My Artists’ Date

I walked through the quietest isle in the entire Walmart in our small town as I pursued a selection of mini fabric bundles and rolls of muslin. My daughter Waliya was home and as strange as it felt, I was not pressed for time. I walked slowly, deliberating prints and complementary patterns. I felt the fabric, not knowing what I was feeling for since my only use for sewing machine in previous years was for hemming extra long abayas to fit my petite height. What I planned to make from striped and dotted cotton in lovely neutral colours, I wasn’t sure, but I simply new I wanted to sew something.

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On the drive home, I remembered my sister Ayesha taking sewing lessons from a local aunty in our neighborhood when we were growing up. She attended the classes begrudgingly but it was a practical activity and my mom loved the idea of her daughters’ learning to sew. I, on the other hand spent far too much time after school worried about projects and club meetings and AP exams, so I never had the privilege of learning to sew at a young age.

Only now in my 30s am I getting to experience the joy of sewing. From mini zip pouches to wall calendars to a DIY dress made out of a pattern I traced on $ store kraft paper, each project gives me a sense of utility I can’t find through other means. Had it not been for a long and soulful winter, I wouldn’t have found myself in the self-help isle at my library reading books by Julia Cameron. I spent most every evening after Maghrib in December, sitting cross-legged on my living room floor atop the red Persian rug my father gifted us, reading and trying to find my interests again. On one of these cold nights, I came across the concept of the “Artists’ Date”.

“The Artist Date is a once-weekly, festive, solo expedition to explore something that interests you. The Artist Date need not be overtly “artistic”– think mischief more than mastery. Artist Dates fire up the imagination. They spark whimsy. They encourage play. Since art is about the play of ideas, they feed our creative work by replenishing our inner well of images and inspiration.”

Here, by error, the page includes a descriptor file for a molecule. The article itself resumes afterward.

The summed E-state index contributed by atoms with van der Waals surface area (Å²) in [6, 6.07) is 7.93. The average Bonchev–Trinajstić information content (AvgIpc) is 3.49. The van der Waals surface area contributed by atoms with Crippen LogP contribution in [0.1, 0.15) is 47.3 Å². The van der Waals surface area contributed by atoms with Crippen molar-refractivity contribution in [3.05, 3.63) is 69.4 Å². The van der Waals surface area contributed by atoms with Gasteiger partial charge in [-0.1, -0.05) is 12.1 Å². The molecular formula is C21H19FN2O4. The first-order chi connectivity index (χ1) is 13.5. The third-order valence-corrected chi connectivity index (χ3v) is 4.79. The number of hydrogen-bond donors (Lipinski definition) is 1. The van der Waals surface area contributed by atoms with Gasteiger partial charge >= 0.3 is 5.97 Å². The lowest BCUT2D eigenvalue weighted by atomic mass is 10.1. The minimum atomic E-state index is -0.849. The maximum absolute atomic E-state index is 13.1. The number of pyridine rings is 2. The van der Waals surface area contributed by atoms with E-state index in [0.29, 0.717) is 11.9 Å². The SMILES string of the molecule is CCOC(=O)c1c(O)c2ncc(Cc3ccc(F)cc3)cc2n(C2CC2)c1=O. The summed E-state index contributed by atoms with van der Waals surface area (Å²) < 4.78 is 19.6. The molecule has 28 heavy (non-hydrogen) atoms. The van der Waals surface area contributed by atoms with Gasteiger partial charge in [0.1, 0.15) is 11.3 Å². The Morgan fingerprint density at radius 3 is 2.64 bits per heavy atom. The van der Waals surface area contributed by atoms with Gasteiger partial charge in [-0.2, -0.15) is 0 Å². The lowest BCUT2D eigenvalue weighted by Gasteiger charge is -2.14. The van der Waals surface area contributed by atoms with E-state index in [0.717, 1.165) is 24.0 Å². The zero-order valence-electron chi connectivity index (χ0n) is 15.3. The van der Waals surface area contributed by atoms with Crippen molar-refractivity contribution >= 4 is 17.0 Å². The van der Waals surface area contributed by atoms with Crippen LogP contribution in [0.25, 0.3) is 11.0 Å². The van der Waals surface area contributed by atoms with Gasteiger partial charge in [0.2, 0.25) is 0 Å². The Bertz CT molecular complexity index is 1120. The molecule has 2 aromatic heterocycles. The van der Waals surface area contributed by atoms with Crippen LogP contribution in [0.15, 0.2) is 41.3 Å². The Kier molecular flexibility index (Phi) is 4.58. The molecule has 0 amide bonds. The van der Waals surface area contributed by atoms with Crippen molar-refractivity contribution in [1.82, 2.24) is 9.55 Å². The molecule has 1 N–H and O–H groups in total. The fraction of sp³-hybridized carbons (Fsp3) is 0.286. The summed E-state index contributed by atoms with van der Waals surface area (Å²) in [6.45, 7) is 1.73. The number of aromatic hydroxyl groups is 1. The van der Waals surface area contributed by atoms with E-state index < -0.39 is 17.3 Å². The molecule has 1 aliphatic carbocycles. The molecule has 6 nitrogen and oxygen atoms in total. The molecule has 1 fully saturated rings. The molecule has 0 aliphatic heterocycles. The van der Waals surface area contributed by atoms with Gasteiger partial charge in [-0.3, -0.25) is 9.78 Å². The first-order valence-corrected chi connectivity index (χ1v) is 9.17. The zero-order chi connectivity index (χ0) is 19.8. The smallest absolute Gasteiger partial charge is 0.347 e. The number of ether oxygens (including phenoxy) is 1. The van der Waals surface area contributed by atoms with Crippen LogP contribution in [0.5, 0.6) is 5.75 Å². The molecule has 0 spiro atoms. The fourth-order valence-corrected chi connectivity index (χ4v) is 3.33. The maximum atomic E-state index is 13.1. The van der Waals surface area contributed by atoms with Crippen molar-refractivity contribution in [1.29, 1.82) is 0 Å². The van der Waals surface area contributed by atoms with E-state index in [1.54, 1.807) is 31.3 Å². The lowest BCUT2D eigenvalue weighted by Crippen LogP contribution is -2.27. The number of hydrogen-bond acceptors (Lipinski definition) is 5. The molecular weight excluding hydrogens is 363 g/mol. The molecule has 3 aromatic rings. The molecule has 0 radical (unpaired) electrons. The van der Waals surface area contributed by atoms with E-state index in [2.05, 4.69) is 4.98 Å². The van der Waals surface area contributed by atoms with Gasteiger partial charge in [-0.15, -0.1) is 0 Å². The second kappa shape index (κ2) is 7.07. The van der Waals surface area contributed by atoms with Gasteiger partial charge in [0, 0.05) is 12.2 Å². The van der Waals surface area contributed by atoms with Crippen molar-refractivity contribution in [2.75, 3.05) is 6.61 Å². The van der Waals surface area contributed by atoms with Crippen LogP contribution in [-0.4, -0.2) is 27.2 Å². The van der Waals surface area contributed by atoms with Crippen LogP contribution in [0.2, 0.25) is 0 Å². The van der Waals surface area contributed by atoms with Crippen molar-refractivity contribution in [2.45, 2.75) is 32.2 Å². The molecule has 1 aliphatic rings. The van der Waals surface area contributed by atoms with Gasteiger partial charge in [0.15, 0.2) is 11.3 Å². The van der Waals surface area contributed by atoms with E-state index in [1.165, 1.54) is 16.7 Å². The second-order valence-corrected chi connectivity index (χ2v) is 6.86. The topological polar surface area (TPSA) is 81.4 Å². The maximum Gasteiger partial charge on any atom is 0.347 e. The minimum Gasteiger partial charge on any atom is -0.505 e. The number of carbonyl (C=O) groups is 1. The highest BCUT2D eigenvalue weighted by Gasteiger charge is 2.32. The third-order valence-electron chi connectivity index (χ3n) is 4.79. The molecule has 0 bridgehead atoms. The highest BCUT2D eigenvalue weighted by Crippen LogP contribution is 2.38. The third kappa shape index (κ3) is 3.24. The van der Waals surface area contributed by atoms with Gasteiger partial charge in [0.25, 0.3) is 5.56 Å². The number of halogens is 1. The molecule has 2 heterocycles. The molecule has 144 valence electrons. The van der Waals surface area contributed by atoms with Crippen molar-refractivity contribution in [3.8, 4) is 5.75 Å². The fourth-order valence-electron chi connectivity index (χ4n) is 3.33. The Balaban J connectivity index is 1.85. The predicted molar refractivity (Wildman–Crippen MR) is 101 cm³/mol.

— Julia Cameron

This idea made me feel instantly in contact with my intuition. I thought about the places my soul feels most happy on a creative level. Our local farmers’ market came to mind, bustling with families, children wearing sunglasses, fresh produce, and an assortment of goodies like beeswax candles from our mennonite communities up north. I thought about my favourite isles at local shops and boutiques, and small towns with hole-in-the wall apothecaries. For me, these places sparked the idea of an “Artists Date”. I hadn’t thought of Walmart at all, but in the thick of winter, I didn’t have as many options, so there I was, picking out fabric bundles that brought me more joy than I can explain as I sewed each zip pouch for my daughter in hopes she’d never lose a hair-tie again (who am I kidding?).

My Artists’ dates have included going to book stores to smell candles I don’t intend on buying but love seeing. There’s something about the lighting and placement of everything at Indigo that makes me smile. I’ve also gone to Bulk Barn on a whim, to randomly sample various spices and blends I’ve never tried before. Turns out, I love caraway seeds on everything, and Nori Furikaki is my favourite topping on fried eggs. I also can’t help but pop into my local marketplace attached to the most Canadian farm I’ve ever seen, just so to smell the baked goods and take in the lovely decor and cookbooks up for display. Doing this simple practice helps me see and experience new ways of expressing creativity, even if I only manage to squeeze them in every now and then. The idea is to go in with the intention to be open and ready to feel inspired.

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